Participants were given the option of a traditional face-to-face discussion or one conducted by telephone, with telephone delivered focussed discussion the preferred option. One discussion group comprised patients with a PC diagnosis while another involved current and bereaved carers of PC patients. Separating the groups allowed for focussed discussion on issues that particularly affected each group.
Other investigators have used teleconference focussed discussions as the major/sole way to collect data, primarily to overcome distance and participant particular needs, and found them to be successful [15–17]. The limitations highlighted in these studies such as the increased difficulty in controlling participants using the phone method were taken into account in the design of the current study.
The focussed discussion method was selected so we could examine not only what PC consumers thought, but also why they thought it via comparing and contrasting personal experiences and perspectives in group discussion. The basic assumption of this interpretive approach was that relevant information would be gained through interaction with others, shared meanings and conclusions.
As the research involved gaining an in-depth understanding of issues, including an exploration of the reasons and context for participants' viewpoints and actions, the facilitators agreed on a 'safe space' approach prior to the focus groups. This approach of repeatedly enquiring on and respecting the emotional needs of participants allowed them to openly disclose (and acknowledge in others) emotional and/or physical distress without fear of disrupting the discussion, particularly when the dialogue centred on suffering and/or death [18, 19].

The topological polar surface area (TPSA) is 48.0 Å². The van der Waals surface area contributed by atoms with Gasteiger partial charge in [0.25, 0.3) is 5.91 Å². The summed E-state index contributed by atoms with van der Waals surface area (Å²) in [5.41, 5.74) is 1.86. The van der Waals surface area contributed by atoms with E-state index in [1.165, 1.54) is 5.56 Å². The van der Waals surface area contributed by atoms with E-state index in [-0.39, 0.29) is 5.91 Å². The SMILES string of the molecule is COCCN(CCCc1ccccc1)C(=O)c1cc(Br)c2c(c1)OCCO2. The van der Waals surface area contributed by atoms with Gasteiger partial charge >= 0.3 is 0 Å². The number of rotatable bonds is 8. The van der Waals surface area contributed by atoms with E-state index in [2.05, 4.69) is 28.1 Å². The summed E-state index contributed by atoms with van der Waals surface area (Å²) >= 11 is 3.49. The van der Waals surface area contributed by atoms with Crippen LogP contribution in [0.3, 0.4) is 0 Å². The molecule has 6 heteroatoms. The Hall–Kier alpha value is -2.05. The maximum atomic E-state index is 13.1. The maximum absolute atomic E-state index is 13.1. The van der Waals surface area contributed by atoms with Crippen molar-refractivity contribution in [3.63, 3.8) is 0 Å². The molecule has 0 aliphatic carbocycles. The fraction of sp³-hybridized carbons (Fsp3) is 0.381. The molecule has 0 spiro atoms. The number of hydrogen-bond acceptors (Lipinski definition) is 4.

The facilitated discussions were audiotaped and subsequently transcribed. Two CCNSW telephone support group counsellors, one acting as moderator; an independent qualitative researcher, and the Project coordinator, as subject expert, facilitated the group discussions. All participants were provided with the purpose and ground rules, and were assured of the confidential nature of the information gathered during the discussions. The moderator also explained the need for audio-recording the discussion for analysis purposes.
At the commencement of the focussed discussions participants in each group were asked the question: Where would you like to see progress in pancreatic cancer being made? After participants raised and discussed each issue they felt was important to the topic, the facilitator fed the main points back to confirm the interpretation of comments and to reach agreement on the main themes of the discussion.
Before ending each group discussion by formally thanking participants, the moderator provided participants with information on the cost free CCNSW professional telephone support services to provide them with an ongoing avenue to speak about their experiences and concerns in the future.
A thematic content analysis was manually conducted with pattern recognition within the data identified after careful listening to the audiotape and reading/re-reading the transcripts by two researchers (CS and MR) independently. Acknowledging the context and participants of the research, repeating issues were identified and clustered, and subsequently developed into focal themes.
Twelve people responded to the invitation to participate in the study with eleven taking part after ill health prevented the participation of one male. Five current and bereaved carers made up one group, with one bereaved carer providing email responses to the questions raised with the group. Six people diagnosed with PC took part in the other phone group discussion. Table 1 provides the demographic characteristics of the research participants.